commit whatever enormities they pleased, in defence of what they considered, or were told by their priests was the truth, is it not evident, from the diversity of sentiments of different sovereigns, and the opposite persuasions of their various teachers, that they must necessarily, at one time, and in one country, be punishing their subjects for entertaining opinions which, at another time, and in another country, were deemed perfectly orthodox. Does not this prove incontestably, that by once admitting the principle, that the magistrate is to defend Truth, he will much oftener be found defending ERROR? Every one will easily agree, that all systems cannot be right. "Er-heaven. I would except the Quakers "ror," says the same author, "has an from the charge of being likely to evince immensity of space, and Truth is like a persecuting spirit towards other sects, "a mathematical point in the prodigious though they are capable of doing it as "void." Now, although every one claims to their own people; but the Friends of that point to himself, is it not palpable, the present day are not a religious society, as Truth is one, and Error multifarious, like the Weslian or Whitfieldian Methothat the greater portion of religious dists. They are an Aristocratical civil murders, barbarities, robberies, and in- community; a trading company, and a set carceration, must have been in defence of respectable, industrious, economical, of Error rather than of Truth. How money-getting disciplinarians; who posmodest, how humble, ought such consess no more practical religion than the siderations to make us? How cautious members of the Church of England. ought these reflections to render us, of arrogating to ourselves the sole possession of the truth, when we find that thousands who think different from us, claim the same happiness? Ought it not to make us diffident of ourselves, and forbearing towards others? Those who have studied human nature, will have perceived that this violent animosity and furious persecuting zeal, does not arise so much from a generous love of virtue, or an enthusiastic admiration of abstract truth, as from the inordinate thirst for power which pervades the heart of every human being. We wish others to think as we do, and the greater part of us would if we had the power, compel them to do it. The sword of religious persecution is an instrument upon which every party has played its tune, when raised to power. The celebrated Dr. Franklin remarks, that if we look into history, for "the character of the ancient Christians, "we shall find few who have not in their “turn been persecutors, and complainers "of persecution. The primitive Chris"tians thought persecution extremely "wrong in the pagans, but practised it on one another." I could easily give eredit to this assertion, even if I had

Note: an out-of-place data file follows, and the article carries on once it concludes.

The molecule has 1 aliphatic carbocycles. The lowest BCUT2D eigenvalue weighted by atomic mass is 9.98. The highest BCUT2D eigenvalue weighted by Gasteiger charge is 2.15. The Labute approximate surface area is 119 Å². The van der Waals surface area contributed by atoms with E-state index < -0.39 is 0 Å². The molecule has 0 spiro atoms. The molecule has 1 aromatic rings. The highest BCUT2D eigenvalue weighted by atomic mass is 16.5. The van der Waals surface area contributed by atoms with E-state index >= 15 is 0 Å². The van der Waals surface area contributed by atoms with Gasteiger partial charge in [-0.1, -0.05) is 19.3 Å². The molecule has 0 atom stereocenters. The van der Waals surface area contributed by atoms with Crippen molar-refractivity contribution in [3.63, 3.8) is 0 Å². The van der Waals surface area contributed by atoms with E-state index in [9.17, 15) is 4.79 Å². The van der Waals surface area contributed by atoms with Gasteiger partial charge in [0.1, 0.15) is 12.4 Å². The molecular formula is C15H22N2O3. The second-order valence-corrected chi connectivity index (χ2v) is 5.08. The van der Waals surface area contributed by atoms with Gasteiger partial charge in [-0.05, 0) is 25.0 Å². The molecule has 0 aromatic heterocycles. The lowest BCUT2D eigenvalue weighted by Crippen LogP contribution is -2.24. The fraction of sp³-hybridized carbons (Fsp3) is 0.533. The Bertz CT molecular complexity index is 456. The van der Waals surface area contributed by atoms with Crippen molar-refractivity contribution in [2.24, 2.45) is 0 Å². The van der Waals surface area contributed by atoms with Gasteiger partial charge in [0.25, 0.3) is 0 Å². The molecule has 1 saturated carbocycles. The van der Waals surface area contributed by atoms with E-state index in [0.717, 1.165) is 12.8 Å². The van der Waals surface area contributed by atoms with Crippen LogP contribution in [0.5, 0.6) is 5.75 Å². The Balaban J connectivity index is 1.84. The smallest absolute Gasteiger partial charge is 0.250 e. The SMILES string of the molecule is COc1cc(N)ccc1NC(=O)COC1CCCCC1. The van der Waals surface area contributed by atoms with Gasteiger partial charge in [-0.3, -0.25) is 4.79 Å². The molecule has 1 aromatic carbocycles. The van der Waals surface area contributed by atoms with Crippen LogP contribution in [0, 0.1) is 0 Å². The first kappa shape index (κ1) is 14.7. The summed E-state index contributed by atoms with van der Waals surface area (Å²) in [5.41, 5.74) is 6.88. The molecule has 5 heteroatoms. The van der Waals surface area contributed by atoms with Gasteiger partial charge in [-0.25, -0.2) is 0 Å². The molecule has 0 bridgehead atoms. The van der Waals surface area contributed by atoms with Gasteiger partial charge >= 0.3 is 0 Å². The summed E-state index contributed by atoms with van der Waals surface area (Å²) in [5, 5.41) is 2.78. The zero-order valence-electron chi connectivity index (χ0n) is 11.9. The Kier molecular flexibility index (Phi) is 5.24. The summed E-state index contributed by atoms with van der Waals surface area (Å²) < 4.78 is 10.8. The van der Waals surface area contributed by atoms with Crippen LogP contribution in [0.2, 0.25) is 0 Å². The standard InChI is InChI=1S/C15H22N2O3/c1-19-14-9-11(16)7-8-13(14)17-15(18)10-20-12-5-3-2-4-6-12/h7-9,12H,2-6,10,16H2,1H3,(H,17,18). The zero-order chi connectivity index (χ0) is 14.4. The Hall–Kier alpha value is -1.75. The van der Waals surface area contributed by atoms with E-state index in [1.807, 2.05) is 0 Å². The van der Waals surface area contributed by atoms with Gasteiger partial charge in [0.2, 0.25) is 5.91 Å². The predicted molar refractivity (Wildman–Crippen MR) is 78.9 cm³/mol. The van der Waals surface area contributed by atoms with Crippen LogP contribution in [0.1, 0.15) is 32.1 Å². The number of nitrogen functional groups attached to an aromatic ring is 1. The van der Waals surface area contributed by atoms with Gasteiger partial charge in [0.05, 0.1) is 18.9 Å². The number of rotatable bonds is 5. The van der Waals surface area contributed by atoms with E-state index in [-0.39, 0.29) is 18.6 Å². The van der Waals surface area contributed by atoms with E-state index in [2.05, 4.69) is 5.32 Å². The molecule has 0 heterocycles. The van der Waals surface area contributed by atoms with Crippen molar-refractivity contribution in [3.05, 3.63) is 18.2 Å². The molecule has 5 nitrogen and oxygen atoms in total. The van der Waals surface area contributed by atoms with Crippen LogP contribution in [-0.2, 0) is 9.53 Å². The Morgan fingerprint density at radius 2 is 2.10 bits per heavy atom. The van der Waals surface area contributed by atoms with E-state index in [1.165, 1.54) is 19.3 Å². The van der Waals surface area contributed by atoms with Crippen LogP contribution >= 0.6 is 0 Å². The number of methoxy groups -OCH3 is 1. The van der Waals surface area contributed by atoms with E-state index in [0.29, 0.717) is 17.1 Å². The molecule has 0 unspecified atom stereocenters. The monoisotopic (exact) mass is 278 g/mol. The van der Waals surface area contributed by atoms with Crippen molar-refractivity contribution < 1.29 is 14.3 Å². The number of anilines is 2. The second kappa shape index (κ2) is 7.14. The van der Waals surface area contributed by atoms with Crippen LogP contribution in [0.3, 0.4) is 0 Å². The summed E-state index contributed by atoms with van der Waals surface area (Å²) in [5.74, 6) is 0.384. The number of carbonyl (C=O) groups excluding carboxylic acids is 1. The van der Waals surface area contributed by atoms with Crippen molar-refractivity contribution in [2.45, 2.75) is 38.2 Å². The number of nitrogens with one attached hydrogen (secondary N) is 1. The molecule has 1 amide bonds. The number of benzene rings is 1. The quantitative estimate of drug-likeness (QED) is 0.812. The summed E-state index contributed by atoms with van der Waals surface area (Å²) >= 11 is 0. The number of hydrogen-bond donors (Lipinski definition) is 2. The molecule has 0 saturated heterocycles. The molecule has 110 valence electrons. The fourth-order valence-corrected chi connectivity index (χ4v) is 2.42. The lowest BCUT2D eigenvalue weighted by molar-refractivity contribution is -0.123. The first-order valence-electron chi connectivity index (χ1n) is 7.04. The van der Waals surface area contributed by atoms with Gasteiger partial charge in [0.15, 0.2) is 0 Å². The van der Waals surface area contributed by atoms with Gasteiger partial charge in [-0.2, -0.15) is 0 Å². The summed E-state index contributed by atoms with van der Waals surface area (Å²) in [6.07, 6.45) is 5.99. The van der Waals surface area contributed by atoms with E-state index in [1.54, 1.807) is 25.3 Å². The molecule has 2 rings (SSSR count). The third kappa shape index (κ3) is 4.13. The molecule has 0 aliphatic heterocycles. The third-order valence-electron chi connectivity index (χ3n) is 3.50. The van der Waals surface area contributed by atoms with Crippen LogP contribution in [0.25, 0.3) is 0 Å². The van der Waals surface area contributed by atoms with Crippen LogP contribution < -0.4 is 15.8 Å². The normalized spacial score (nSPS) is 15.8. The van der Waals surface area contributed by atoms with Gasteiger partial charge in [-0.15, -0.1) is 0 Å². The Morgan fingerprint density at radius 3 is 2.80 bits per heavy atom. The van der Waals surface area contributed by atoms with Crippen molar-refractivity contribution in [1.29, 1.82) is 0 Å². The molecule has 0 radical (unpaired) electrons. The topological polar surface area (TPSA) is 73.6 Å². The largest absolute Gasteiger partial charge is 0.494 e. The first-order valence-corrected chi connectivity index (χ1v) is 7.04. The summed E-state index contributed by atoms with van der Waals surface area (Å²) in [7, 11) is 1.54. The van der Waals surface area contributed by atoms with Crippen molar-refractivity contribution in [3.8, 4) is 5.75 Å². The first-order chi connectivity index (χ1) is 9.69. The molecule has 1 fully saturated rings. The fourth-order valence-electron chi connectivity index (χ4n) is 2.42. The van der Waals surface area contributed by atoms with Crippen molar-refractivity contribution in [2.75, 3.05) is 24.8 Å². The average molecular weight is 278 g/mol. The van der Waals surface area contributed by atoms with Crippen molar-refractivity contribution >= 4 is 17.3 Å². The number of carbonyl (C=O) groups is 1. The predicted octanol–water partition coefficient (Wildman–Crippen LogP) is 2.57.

But to return to the sentiment of Franklin, respecting the early Christians. It was shewn in my last, that they were persecuted by the Romans, at the instigation of their priests, in the same manner as the Deists are molested by us, at the instance of our priests, on account of the simplicity of their tenets. I cannot illustrate the subject better, than by quoting Justin Martyr, one of the earliest and most learned writers of the Eastern Church, born of heathen parents, educated a pagan, and who was a platonic philosopher, previous to his becoming a Christian, He resided at Rome, during the reign of Antonius Pius; and upon a persecution breaking out against the Christiaus, he presented an Apology in their behalf, pointing out in a very able manner, the impropriety and absurdity of religious persecution; which Apology caused the Emperor to send a letter to the States of Asia, not only forbidding the Christians to be persecuted, but enjoining, "that if any one hereafter shall


go on to inform against this sort of

Ratcliff Monthly Meeting, for being SUSPICTI
* See the case of Thomas Fuster, disowned by
of believing in ONLY ONE GOD,